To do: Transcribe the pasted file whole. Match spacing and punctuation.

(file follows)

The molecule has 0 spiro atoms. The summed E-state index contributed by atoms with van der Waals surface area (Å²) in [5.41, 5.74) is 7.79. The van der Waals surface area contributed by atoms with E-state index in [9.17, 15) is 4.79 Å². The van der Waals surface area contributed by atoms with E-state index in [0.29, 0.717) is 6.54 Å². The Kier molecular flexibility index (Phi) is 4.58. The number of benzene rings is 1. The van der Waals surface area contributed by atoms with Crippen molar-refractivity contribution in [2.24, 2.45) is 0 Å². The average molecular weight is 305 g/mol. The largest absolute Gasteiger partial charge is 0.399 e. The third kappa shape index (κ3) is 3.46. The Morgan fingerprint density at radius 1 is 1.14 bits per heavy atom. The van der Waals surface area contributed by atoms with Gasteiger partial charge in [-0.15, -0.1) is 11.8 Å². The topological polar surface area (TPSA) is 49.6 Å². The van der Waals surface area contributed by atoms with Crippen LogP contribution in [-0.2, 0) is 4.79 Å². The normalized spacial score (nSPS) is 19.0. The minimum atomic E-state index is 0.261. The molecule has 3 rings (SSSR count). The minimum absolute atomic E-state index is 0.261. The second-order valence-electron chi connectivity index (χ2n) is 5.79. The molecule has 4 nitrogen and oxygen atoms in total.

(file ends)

The molecule has 0 spiro atoms. The summed E-state index contributed by atoms with van der Waals surface area (Å²) in [5.41, 5.74) is 7.79. The van der Waals surface area contributed by atoms with E-state index in [9.17, 15) is 4.79 Å². The van der Waals surface area contributed by atoms with E-state index in [0.29, 0.717) is 6.54 Å². The Kier molecular flexibility index (Phi) is 4.58. The number of benzene rings is 1. The van der Waals surface area contributed by atoms with Crippen molar-refractivity contribution in [2.24, 2.45) is 0 Å². The average molecular weight is 305 g/mol. The largest absolute Gasteiger partial charge is 0.399 e. The third kappa shape index (κ3) is 3.46. The Morgan fingerprint density at radius 1 is 1.14 bits per heavy atom. The van der Waals surface area contributed by atoms with Gasteiger partial charge in [-0.15, -0.1) is 11.8 Å². The topological polar surface area (TPSA) is 49.6 Å². The van der Waals surface area contributed by atoms with Crippen LogP contribution in [-0.2, 0) is 4.79 Å². The normalized spacial score (nSPS) is 19.0. The minimum atomic E-state index is 0.261. The molecule has 3 rings (SSSR count). The minimum absolute atomic E-state index is 0.261. The second-order valence-electron chi connectivity index (χ2n) is 5.79. The molecule has 4 nitrogen and oxygen atoms in total.